Named Internship Profile Summary - Amelia Raether (Rosenwald)
[MR. E. JOHN ROSENWALD JR. ’52 PUBLIC AFFAIRS FUND INTERN PROFILE] Originally from Minneapolis, Amelia Raether 13 graduated as valedictorian of 2009 from Benilde-St. Margaret’s High School, where she was a National Merit Commended Scholar, Editor-In-Chief of the student newspaper and Captain of the Speech team. She is currently a rising senior working towards a Government major with a focus on International Relations, and a Middle Eastern Studies minor. Last fall, Amelia interned at the Department of Justice’s Office of International Affairs, and she attended the Middle Eastern Studies FSPto Fez, Morocco during her sophomore spring. Here at Dartmouth, Amelia is the AssistantDirector of Dartmouth Ski Patrol and involved with the Off Campus Programs Student AdvisoryBoard, First Year Trips, The Dartmouth newspaper’s Layout staff, and Tridelta Sorority. Aftergraduation, she hopes to attend law school or graduate study in either international affairs orpublic policy to further a career working for the U.S. government in international issues. Thissummer, she is interning at the U.S. Embassy in Nicosia, Cyprus.Amelia was funded by the Rockefeller Center for a summer 2012 internship, with generoussupport from the Mr. E. John Rosenwald Jr. ’52 Public Affairs Internship Fund.Executive Summary from Amelia’s final report:This summer, I worked for the State Department in the Consular Section of the U.S. Embassy inNicosia, Cyprus. Each internship with the State Department varies greatly depending ongeographical location and office placement, and will have its own unique duties, challenges, and rewards. What I found most enjoyable about “The [Rockefeller Center] funding I received, my specific placement within the Consular along with the guidance regarding Section was that it gave me the closest governmental internships and skill-specific interaction with local Cypriots and thereby, the training offered, made this internship most immersive experience into the culture thatpossible and gave me the preparation needed I could have asked for within the Embassy. Each applicant that came for an interview in an to make the most of this experience.” attempt to come to the U.S. came from a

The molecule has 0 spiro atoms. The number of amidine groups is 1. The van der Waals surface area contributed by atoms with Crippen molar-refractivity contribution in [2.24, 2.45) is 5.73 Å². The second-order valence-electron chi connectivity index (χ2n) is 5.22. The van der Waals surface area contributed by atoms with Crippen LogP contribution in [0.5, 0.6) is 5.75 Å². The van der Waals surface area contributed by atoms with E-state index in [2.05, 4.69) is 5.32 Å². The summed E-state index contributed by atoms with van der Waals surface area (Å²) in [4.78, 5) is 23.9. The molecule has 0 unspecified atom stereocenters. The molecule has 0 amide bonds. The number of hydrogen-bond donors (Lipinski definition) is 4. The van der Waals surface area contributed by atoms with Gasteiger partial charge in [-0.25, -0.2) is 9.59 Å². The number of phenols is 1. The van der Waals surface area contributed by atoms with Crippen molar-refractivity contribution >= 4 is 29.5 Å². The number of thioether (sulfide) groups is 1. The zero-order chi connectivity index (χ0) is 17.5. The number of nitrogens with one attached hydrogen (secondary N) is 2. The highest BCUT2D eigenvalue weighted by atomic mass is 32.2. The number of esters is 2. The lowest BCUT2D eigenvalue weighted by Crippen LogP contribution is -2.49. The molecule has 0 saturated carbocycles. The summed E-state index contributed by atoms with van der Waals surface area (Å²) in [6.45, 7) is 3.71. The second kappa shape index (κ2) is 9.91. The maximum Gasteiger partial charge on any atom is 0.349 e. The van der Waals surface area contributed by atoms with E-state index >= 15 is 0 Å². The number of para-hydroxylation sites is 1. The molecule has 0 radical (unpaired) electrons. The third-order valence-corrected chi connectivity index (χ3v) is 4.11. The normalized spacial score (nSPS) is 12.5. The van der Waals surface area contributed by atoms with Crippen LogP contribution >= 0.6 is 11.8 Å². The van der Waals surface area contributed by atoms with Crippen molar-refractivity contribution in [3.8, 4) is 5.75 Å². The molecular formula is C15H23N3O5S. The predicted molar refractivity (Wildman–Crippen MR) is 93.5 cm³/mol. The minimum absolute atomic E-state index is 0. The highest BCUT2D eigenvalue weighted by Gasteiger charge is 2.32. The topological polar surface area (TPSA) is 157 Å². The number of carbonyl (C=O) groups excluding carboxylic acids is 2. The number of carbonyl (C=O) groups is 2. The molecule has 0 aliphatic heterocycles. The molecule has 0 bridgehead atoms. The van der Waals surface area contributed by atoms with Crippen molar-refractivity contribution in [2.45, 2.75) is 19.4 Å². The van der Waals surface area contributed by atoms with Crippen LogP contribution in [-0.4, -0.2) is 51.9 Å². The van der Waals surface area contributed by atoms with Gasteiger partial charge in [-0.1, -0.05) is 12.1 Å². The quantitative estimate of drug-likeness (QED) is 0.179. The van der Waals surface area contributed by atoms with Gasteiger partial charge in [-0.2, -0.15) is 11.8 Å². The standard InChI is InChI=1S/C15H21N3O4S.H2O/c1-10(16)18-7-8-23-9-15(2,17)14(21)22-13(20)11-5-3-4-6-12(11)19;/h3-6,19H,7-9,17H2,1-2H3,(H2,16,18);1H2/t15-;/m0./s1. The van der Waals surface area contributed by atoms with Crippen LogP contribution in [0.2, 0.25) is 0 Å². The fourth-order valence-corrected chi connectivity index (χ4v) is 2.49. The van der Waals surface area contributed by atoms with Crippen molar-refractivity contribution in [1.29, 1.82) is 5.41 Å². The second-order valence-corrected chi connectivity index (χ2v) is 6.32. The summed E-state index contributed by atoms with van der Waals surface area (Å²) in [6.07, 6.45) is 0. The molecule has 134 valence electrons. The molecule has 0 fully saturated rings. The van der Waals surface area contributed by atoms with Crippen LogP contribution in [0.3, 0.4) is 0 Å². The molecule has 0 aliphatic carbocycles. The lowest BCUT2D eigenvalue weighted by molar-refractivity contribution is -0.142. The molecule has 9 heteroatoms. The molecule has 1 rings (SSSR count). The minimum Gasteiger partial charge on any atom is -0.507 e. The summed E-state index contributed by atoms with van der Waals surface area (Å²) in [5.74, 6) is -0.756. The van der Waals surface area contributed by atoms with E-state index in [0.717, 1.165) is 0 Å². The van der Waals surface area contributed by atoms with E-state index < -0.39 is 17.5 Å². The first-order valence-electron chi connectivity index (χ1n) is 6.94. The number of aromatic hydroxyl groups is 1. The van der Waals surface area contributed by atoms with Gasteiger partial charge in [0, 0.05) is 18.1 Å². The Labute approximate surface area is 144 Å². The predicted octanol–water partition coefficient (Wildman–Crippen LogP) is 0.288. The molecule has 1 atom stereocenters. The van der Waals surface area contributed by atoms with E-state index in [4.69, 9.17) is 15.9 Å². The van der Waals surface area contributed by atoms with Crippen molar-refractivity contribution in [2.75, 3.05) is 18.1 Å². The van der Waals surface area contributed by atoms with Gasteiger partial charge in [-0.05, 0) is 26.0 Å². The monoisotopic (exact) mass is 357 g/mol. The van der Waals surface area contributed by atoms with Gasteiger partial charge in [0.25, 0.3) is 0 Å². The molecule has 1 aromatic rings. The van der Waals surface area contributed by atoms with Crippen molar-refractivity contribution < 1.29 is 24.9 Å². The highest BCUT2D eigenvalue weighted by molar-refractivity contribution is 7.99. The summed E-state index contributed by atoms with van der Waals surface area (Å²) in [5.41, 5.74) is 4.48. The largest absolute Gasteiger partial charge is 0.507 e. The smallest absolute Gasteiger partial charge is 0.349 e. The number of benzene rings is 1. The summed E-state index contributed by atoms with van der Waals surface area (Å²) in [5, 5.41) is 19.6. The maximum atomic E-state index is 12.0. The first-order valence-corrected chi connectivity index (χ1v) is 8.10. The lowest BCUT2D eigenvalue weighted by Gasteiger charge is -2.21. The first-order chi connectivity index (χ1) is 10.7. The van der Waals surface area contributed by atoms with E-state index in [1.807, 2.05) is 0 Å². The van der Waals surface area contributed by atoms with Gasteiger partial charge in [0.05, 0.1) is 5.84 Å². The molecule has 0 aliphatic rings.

different background and had different reasons for applying, and each case was a story.Cyprus’s geographical location close to the Middle East also meant that we saw a significantnumber of applicants from Iran (whose lack of a local Embassy forces them to seek embassieselsewhere), Saudi Arabia, North Africa, and asylum-seekers from Syria and Lebanon. Many ofthese cases required ‘administrative processing’, a euphemism for further security review, and Ispent many hours drafting cables summarizing each applicant’s unique story for closecollaboration between the Embassy and other governmental agencies in D.C.Another positive experience with my internship is more widely an introduction into the cultureof the department. Foreign service officers develop very close relations among one another,strengthening the embassy community. As an intern, I felt greatly welcomed from the momentI arrived, and that attitude of inclusion permeates the whole Department. Americans abroadthrive off of one another, and experiencing that environment was very reassuring for if I seekout a permanent career in the Foreign Service. Finally, representing the U.S. governmentabroad gave me first-hand access to the very intricate political world of Cyprus. The North partof the island, under Turkish military occupation, is split from the Republic of Cyprus by a literalbuffer zone, a line extending all across the island within which time has been frozen since thecivil war in the 1970s. Having first-hand access to this modern day ethnic conflict was invaluableand as a government major, has given me a great case study for conflict resolution. All in all,this summer was a great learning experience, giving me first-hand experience into a possiblecareer, providing me with invaluable contacts for advice and learning about a modern-daygeopolitical conflict. Amelia Raether ‘13 works at her desk in the Consular Section of the American Embassy in Nicosia, Cyprus.